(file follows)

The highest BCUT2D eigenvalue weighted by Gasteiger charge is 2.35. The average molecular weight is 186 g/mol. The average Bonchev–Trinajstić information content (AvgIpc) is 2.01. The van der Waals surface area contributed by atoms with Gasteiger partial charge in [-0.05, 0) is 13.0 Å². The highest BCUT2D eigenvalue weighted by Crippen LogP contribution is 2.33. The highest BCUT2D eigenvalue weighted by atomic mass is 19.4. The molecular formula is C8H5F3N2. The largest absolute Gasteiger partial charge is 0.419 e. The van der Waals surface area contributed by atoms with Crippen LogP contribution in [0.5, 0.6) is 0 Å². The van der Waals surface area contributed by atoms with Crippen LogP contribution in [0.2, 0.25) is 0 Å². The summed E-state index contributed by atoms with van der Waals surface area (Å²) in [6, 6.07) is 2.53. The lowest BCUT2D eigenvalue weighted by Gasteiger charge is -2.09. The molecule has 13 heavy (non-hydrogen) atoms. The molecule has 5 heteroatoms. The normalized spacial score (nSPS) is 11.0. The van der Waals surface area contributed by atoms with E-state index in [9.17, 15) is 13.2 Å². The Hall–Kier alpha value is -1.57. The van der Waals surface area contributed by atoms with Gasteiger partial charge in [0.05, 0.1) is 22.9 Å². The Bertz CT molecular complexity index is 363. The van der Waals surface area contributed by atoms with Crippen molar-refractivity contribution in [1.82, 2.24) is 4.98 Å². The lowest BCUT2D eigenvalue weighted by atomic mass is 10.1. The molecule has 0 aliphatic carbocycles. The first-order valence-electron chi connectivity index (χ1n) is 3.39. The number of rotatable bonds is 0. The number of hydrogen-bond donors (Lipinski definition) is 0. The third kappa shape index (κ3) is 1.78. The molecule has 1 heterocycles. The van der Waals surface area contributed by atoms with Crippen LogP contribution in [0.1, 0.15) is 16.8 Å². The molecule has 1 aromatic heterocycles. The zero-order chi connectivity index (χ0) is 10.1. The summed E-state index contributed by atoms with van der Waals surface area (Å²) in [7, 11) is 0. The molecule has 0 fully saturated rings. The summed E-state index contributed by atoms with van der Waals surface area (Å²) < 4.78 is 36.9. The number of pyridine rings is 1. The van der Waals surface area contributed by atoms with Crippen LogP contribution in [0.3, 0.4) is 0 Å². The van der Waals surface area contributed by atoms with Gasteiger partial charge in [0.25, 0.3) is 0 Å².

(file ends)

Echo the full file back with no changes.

The highest BCUT2D eigenvalue weighted by Gasteiger charge is 2.35. The average molecular weight is 186 g/mol. The average Bonchev–Trinajstić information content (AvgIpc) is 2.01. The van der Waals surface area contributed by atoms with Gasteiger partial charge in [-0.05, 0) is 13.0 Å². The highest BCUT2D eigenvalue weighted by Crippen LogP contribution is 2.33. The highest BCUT2D eigenvalue weighted by atomic mass is 19.4. The molecular formula is C8H5F3N2. The largest absolute Gasteiger partial charge is 0.419 e. The van der Waals surface area contributed by atoms with Crippen LogP contribution in [0.5, 0.6) is 0 Å². The van der Waals surface area contributed by atoms with Crippen LogP contribution in [0.2, 0.25) is 0 Å². The summed E-state index contributed by atoms with van der Waals surface area (Å²) in [6, 6.07) is 2.53. The lowest BCUT2D eigenvalue weighted by Gasteiger charge is -2.09. The molecule has 13 heavy (non-hydrogen) atoms. The molecule has 5 heteroatoms. The normalized spacial score (nSPS) is 11.0. The van der Waals surface area contributed by atoms with E-state index in [9.17, 15) is 13.2 Å². The Hall–Kier alpha value is -1.57. The van der Waals surface area contributed by atoms with Gasteiger partial charge in [0.05, 0.1) is 22.9 Å². The Bertz CT molecular complexity index is 363. The van der Waals surface area contributed by atoms with Crippen molar-refractivity contribution in [1.82, 2.24) is 4.98 Å². The lowest BCUT2D eigenvalue weighted by atomic mass is 10.1. The molecule has 0 aliphatic carbocycles. The first-order valence-electron chi connectivity index (χ1n) is 3.39. The number of rotatable bonds is 0. The number of hydrogen-bond donors (Lipinski definition) is 0. The third kappa shape index (κ3) is 1.78. The molecule has 1 heterocycles. The van der Waals surface area contributed by atoms with Crippen LogP contribution in [0.1, 0.15) is 16.8 Å². The molecule has 1 aromatic heterocycles. The zero-order chi connectivity index (χ0) is 10.1. The summed E-state index contributed by atoms with van der Waals surface area (Å²) in [7, 11) is 0. The molecule has 0 fully saturated rings. The summed E-state index contributed by atoms with van der Waals surface area (Å²) < 4.78 is 36.9. The number of pyridine rings is 1. The van der Waals surface area contributed by atoms with Crippen LogP contribution in [0.3, 0.4) is 0 Å². The van der Waals surface area contributed by atoms with Gasteiger partial charge in [0.25, 0.3) is 0 Å².